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120 posts in Research

Where were the salmon going, and how many should we catch?

Adult salmon are well known to return to the lake or stream where they hatched, to spawn another generation of salmon. In many places, fisheries catch them in the ocean on the way back to spawning, but before it is possible to assign them to a particular population from a stream or lake. A new model now shows a way forward to disentangling catches that come from multiple salmon populations, using genetics and analysis of scales. 

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Career advice for scientists from Prof. Tom Quinn

In a retrospective look back on his career, SAFS professor Tom Quinn reflects on the experiences that have shaped his outlook and his philosophy on science, teaching, and mentoring. His experiences have included driving past defunct vulture-topped nuclear reactors, and waking up with bear prints on the outside of the window above his bed in his cabin in Alaska, together with many years working in the field on the long-term studies (since the 1950s) at the University of Washington’s Bristol Bay field program focused on salmon. 

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Improving genetic methods that estimate migration rates

Estimates of migration are important for understanding and managing natural populations. A statistic known as FST is often used as a measure of the amount of genetic difference expected for a given population size and migration rate. Equations that translate FST into estimates of migration exist but the underlying ideal assumptions often do not apply. Now a new model has been used to test which factors affect FST in a real life example based on Atlantic cod. 

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Seabirds like hanging out in river plumes

When large rivers discharge their water into the sea, this creates a plume of freshwater that is highly variable. A new study that attached tiny satellite tags to seabirds now shows that both shearwaters and murres prefer to forage in plumes created by the massive Columbia River. In particular, they prefer the boundary areas between freshwater and sea water, since this area is where zooplankton and prey fish species are most concentrated. 

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Massive new map of genetic variation in rainbow trout and steelhead

Genetic techniques are capable of finding the entire sequence (“genome”) of DNA letters (“base pairs”), and have recently been applied to completely sequence 61 unrelated rainbow trout and steelhead individuals. The study found that one in every 64 letters varied across the rainbow trout examined (with variability in more than 30 million locations), and that there were more than 4 million locations where the individual DNA letters differ substantially. 

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Inherited growth rates and reproductive traits in oysters

Native oysters on the Pacific coast were devastated by commercial overfishing in the 20th century and their recovery has been prevented by water pollution, habitat loss, and possibly ocean acidification. Efforts underway to restore these Olympia oysters rely on harnessing genetic variation among populations to pick the best suited oysters for restoration. Now a new study shows that, even when reared for two generations under the same laboratory conditions, differences among populations persist. 

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Serious impacts of coal mining on stream dwellers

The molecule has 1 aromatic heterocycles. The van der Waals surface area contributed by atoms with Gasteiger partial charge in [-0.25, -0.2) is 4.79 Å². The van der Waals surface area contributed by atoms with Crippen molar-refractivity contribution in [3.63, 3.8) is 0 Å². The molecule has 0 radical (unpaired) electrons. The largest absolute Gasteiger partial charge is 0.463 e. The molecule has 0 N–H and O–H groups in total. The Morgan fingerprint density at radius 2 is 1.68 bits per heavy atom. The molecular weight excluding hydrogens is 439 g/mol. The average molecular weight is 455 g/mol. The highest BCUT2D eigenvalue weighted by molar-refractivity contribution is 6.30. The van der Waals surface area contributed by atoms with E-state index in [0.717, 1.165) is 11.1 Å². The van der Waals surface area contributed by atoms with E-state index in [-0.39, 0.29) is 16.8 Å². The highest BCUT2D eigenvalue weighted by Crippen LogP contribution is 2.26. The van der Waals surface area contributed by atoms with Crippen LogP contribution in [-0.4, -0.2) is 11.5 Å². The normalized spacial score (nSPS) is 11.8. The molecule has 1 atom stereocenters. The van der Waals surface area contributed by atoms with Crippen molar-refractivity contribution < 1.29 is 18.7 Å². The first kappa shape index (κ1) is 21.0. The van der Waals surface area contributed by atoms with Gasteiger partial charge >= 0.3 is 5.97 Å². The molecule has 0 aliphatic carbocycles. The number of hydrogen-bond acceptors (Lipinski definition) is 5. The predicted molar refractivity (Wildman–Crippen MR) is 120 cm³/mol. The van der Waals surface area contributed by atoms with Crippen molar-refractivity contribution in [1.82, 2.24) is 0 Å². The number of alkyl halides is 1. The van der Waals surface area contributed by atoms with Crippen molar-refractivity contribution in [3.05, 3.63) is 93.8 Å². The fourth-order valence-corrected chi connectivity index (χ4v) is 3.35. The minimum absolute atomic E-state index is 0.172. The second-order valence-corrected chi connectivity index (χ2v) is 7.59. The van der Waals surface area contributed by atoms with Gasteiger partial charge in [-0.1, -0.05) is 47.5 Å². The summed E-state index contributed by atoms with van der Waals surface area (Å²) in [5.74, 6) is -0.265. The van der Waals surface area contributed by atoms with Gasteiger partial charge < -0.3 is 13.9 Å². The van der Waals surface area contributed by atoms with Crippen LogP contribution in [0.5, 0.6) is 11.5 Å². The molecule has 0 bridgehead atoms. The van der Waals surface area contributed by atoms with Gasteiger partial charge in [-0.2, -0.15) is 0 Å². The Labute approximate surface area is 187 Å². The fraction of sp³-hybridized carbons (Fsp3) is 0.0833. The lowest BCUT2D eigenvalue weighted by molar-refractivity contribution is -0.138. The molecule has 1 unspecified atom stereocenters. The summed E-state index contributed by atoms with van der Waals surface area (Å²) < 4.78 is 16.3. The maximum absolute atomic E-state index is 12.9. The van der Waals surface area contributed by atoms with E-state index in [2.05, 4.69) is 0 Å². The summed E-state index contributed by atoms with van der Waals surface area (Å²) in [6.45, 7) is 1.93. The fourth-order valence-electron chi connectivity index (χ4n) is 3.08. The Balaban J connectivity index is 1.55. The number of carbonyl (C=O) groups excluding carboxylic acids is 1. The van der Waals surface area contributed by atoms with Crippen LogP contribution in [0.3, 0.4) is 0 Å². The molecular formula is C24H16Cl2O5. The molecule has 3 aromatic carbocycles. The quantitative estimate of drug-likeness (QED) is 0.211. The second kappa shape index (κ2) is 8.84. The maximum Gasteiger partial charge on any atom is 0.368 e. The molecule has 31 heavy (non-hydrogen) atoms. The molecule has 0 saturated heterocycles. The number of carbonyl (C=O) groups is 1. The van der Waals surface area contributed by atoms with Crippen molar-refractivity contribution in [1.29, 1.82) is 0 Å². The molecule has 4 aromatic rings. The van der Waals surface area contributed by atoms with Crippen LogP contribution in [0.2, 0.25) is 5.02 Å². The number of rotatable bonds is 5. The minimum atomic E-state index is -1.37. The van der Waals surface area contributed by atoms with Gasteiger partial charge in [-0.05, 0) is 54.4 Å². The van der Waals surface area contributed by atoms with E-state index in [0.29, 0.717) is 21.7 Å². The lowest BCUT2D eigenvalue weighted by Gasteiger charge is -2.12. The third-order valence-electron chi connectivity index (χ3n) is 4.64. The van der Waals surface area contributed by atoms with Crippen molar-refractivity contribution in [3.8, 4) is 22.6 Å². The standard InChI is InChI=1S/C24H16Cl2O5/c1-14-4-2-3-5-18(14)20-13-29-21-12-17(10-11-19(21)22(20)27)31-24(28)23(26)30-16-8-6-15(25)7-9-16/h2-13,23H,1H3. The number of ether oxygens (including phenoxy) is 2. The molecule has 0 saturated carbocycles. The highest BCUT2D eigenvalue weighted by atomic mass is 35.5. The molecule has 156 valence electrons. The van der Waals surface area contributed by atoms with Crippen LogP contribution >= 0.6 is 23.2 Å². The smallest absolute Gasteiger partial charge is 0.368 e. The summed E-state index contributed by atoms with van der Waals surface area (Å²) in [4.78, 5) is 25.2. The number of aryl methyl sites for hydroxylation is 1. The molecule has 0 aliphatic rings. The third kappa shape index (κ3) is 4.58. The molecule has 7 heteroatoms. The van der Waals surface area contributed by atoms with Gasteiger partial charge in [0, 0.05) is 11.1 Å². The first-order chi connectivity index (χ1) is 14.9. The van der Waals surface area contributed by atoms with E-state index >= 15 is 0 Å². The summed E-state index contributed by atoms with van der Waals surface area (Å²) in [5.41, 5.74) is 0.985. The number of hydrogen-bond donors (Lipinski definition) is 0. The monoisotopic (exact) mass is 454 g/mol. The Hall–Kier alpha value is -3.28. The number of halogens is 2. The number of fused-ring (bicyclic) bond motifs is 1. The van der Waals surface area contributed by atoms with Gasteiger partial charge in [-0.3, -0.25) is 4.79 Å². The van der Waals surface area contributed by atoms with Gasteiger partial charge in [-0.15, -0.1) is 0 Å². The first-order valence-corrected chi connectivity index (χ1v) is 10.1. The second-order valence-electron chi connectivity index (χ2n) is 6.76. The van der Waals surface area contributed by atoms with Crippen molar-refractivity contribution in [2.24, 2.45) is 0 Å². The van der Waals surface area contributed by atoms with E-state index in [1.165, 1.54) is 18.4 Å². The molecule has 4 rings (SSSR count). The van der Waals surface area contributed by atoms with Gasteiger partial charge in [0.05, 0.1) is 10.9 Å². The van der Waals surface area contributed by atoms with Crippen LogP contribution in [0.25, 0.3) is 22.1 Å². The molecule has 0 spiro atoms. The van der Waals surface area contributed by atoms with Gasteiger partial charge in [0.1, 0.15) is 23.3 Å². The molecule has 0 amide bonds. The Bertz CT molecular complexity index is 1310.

Coal mining is well known to have negative impacts on the quality of water in streams, and now new findings show that fish, invertebrates, and salamanders are badly affected by the resulting pollution. A synthesis demonstrated that animal numbers declined by more than half (53%), and species numbers declined by one third, in streams affected by coal mines. These impacts happened in spite of current federal statutes (the 1972 Clean Water Act and 1977 Surface Mining Control and Reclamation Act), and persisted even after cleanup efforts post-mining. 

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New tool for the safe passage of fish through hydroelectric dams

More than 80% of the world’s renewable electricity comes from hydropower generated from dams, but these dams impede upriver passage of fish, and potentially damage fish migrating downstream that pass through turbines or over slipways. A new toolset has now been developed that can better estimate injury and death rates from fish passing downstream, using the data from artificial “sensor fish” that mimic the passage of fish through turbines and slipways while collecting high-resolution data. 

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Timing of sea-ice retreat affects where birds are found

The Bering Sea has highly variable sea ice extent in winter, which can be used to tease out the effects of future climate change on marine animals such as seabirds. In a new study, SAFS professor George Hunt and coauthors examined how seabirds change location in years when sea ice melts earlier in the year. In these years, seabirds that feed far from land tend to come closer inshore, while seabirds that feed closer to shore move further offshore. 

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Massive death wave of sea birds was caused by a marine heat wave

A marine heat wave called The Warm Blob parked itself over the North Pacific Ocean in 2014-15, and has now been determined to be responsible for an unusually large mass mortality of Cassin’s Auklets. Volunteers involved in three citizen science projects (COASST, BeachWatch, BeachCOMBERS) scour beaches from California to British Columbia, and reported thousands of dead Cassin’s Auklets at the same time that the Blob was present. 

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